Microsoft's "Patch Tuesday" - releasing all security updates on one day each month - was needed so that IT organizations could manage the patching process. It let them spend one day a month updating things rather than 10 days a month doing it, and so operationally, it was a Very Good Thing Indeed.
The problem is that security is a game of action leading to reaction. A good defense will challenge the offense to up their game. We've seen this, that "Patch Tuesday" has led to "Hack Wednesday" the following day as new exploits are unleashed to maximize the time until Microsoft patches their software.
We're seeing this continue, and expect it will continue because of institutional forces (IT likes Patch Tuesday and won't want to change). The problem for Windows XP users is that each month will see a new round of Hack Wednesday exploits added to the old Hack Wednesday exploits. Assuming 3-4 critical vulnerabilities each month, in a year XP users will have fifty critical vulnerabilities for which there will never be patches, and for which there are known exploits circulating.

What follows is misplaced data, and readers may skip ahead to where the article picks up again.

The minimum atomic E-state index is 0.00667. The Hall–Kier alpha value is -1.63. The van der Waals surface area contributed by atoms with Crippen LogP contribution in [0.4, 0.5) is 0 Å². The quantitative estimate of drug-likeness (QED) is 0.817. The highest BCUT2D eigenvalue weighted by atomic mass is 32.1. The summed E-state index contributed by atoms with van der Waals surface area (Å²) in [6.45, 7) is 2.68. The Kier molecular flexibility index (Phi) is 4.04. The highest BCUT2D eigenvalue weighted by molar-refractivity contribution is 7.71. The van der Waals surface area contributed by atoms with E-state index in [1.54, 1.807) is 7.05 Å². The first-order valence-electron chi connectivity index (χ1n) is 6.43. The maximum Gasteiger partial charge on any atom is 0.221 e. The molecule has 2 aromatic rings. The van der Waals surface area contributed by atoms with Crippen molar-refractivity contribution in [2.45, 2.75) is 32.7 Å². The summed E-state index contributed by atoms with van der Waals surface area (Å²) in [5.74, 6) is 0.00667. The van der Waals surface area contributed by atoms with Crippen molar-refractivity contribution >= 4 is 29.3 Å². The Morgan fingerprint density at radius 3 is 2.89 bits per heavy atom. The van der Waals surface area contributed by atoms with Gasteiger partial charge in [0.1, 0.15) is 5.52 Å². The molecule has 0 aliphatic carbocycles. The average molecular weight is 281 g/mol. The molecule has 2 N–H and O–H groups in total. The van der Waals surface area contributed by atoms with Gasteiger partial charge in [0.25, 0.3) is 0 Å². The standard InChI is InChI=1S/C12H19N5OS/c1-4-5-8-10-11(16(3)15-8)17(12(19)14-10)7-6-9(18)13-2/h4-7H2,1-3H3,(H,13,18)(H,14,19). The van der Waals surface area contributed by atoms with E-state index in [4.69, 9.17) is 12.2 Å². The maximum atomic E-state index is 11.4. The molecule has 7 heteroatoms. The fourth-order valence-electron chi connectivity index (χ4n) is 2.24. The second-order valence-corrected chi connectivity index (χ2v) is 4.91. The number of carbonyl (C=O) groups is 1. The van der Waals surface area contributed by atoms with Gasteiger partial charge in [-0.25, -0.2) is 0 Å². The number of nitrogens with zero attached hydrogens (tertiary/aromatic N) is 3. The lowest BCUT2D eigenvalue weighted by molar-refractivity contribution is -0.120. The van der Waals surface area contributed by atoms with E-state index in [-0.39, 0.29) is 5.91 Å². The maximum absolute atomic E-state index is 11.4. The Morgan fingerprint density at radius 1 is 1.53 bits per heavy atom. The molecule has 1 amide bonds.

You may as well just give your credit card numbers to the Bad Guys now and get it all over with.
So what can XP users do? As it turns out, Tin Can Assassin has blazed the trail for you. Starting from more or less no knowledge, he's become a Linux Padawan. His is a journey described from a beginner's perspective. Go take a look.
UPDATE 29 April 2014 14:51: Tin Can Assassin has an updated post on his Linux experiences. Worth a read.